Intensity also defies volume. If you have customers who feel intensely committed to your brand, then you can have a much smaller, much less impressive number of them. Apple doesn’t have the biggest market share in a lot of the sectors it participates in, but it has perhaps the world’s most intense fans. And if a good percentage of those committed people only buy your brand or purchase predominately from you, then they are actually worth much more commercially than the hundreds of thousands of people who like you and move on without even a sideways glance at the cart.

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Branding and Social Media

Brand Value And Facebook Likes

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Aegis Media has conducted an interesting experiment to identify the value of the number of “likes” a brand has on Facebook. Its basic conclusion is that a high number of likes do help improve brand perceptions. But that raises a chicken and egg question. Where do the likes come from in the first place?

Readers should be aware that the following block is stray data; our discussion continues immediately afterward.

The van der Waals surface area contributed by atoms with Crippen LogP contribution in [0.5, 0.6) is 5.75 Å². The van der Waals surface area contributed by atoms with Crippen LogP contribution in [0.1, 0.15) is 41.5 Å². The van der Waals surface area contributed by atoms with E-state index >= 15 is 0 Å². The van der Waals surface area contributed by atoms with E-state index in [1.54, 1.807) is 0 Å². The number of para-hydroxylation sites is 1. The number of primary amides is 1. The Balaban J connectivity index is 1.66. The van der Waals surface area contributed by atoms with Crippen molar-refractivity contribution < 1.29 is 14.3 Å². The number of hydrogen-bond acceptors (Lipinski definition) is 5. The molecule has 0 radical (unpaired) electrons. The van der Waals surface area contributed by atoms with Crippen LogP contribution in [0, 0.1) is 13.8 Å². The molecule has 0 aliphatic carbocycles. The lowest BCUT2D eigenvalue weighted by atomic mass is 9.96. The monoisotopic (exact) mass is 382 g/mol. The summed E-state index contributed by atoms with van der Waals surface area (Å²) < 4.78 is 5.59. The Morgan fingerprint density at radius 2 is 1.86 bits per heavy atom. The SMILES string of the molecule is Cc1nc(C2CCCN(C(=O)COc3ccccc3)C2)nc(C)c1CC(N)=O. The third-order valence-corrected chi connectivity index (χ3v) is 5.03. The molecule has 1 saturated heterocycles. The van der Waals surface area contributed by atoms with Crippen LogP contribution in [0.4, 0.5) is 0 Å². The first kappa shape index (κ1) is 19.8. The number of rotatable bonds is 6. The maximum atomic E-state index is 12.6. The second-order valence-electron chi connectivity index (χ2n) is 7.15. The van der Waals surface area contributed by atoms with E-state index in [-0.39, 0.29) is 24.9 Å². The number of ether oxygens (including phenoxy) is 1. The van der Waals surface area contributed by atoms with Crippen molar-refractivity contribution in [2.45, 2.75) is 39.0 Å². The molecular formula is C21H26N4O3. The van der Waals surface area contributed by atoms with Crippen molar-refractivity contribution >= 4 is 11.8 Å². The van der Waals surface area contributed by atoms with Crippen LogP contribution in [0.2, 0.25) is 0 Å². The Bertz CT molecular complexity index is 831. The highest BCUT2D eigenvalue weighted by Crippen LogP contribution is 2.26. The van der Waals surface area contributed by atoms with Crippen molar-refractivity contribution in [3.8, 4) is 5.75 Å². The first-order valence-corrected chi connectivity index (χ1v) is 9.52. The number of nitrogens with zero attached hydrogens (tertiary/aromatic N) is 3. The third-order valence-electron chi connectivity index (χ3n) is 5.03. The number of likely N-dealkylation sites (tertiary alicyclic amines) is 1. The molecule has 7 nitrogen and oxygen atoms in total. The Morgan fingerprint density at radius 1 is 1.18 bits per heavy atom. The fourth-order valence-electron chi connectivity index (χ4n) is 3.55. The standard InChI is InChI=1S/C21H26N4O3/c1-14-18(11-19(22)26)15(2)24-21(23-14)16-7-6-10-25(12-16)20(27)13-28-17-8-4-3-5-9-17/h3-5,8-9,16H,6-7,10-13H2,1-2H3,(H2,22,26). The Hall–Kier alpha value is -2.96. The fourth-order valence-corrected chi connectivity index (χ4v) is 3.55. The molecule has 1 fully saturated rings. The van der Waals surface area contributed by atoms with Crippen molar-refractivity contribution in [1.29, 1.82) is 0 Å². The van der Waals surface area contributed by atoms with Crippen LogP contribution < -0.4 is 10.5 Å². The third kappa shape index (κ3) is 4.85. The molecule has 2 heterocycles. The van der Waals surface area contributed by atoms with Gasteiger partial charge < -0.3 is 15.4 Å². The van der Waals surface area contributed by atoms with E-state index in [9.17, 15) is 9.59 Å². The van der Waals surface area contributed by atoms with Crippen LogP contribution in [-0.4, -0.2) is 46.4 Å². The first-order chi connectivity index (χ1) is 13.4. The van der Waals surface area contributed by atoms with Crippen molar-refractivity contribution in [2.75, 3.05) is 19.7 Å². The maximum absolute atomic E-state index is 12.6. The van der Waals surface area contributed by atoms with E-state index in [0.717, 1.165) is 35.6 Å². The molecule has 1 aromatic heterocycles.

Aegis Media teamed up with Jon Jachimowicsz and Joe Gladstone, academic researchers from the University of Cambridge Judge Business School, to conduct an experimental design project using a made-up brand called “Ashwood Furnishings.” They created a storyline about the company’s expansion from the UK to the U.S. on the occasion of their 150th anniversary. Research participants in the U.S. were asked to provide their views on the brand based on its Facebook page, but different groups saw different numbers of likes on the page they saw

While the researchers admit that there is a lot of variability in the results, it is pretty clear that more likes do translate into higher brand perceptions and purchase intent. The researchers ascribe the effect to herding and conclude:

This suggests that likes generate an unconscious and immediate effect, similar to any number of cues in the ‘real’ world.

Due to the fact that some analysis of the raw data suggested diminishing returns to the number of likes, the authors further state:

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Branding and Social Media

Brand Advocates Drive Word Of Mouth

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Brand advocates are vital to social media marketing strategies because of the word of mouth (WoM) they generate. Positive WoM is the most coveted form of marketing because of the inherent credibility that comes with it. When satisfied customers tell other people how much they like a business, product, service, brand, or event, they put their reputations on the line every time they make a recommendation. Others typically know the people making recommendations don’t stand to gain personally by promoting something, therein lies the credibility. How much credibility?